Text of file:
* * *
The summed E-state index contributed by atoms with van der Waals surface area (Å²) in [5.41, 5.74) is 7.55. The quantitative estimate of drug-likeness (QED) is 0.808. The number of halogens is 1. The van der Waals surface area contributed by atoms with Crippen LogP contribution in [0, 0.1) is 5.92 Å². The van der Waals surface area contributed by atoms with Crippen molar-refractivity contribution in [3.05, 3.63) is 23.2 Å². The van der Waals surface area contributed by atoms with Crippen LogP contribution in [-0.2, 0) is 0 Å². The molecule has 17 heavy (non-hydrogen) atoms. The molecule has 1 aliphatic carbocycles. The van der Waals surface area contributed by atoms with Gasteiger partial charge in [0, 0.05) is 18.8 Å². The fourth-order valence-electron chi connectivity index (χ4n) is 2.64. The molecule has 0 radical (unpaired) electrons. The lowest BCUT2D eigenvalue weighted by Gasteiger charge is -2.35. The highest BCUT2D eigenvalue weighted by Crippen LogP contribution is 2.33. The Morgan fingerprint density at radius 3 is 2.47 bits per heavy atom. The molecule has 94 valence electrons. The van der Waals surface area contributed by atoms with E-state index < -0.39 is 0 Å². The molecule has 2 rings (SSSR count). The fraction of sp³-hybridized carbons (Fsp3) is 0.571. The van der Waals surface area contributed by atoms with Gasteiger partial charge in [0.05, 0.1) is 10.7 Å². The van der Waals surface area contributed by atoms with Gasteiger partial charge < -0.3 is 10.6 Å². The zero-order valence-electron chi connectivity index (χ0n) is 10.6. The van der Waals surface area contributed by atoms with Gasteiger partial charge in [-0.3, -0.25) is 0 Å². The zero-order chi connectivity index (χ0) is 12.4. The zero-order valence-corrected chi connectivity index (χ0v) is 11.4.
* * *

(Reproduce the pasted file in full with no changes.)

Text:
The summed E-state index contributed by atoms with van der Waals surface area (Å²) in [5.41, 5.74) is 7.55. The quantitative estimate of drug-likeness (QED) is 0.808. The number of halogens is 1. The van der Waals surface area contributed by atoms with Crippen LogP contribution in [0, 0.1) is 5.92 Å². The van der Waals surface area contributed by atoms with Crippen molar-refractivity contribution in [3.05, 3.63) is 23.2 Å². The van der Waals surface area contributed by atoms with Crippen LogP contribution in [-0.2, 0) is 0 Å². The molecule has 17 heavy (non-hydrogen) atoms. The molecule has 1 aliphatic carbocycles. The van der Waals surface area contributed by atoms with Gasteiger partial charge in [0, 0.05) is 18.8 Å². The fourth-order valence-electron chi connectivity index (χ4n) is 2.64. The molecule has 0 radical (unpaired) electrons. The lowest BCUT2D eigenvalue weighted by Gasteiger charge is -2.35. The highest BCUT2D eigenvalue weighted by Crippen LogP contribution is 2.33. The Morgan fingerprint density at radius 3 is 2.47 bits per heavy atom. The molecule has 94 valence electrons. The van der Waals surface area contributed by atoms with E-state index < -0.39 is 0 Å². The molecule has 2 rings (SSSR count). The fraction of sp³-hybridized carbons (Fsp3) is 0.571. The van der Waals surface area contributed by atoms with Gasteiger partial charge in [0.05, 0.1) is 10.7 Å². The van der Waals surface area contributed by atoms with Gasteiger partial charge < -0.3 is 10.6 Å². The zero-order valence-electron chi connectivity index (χ0n) is 10.6. The van der Waals surface area contributed by atoms with Gasteiger partial charge in [-0.3, -0.25) is 0 Å². The zero-order chi connectivity index (χ0) is 12.4. The zero-order valence-corrected chi connectivity index (χ0v) is 11.4.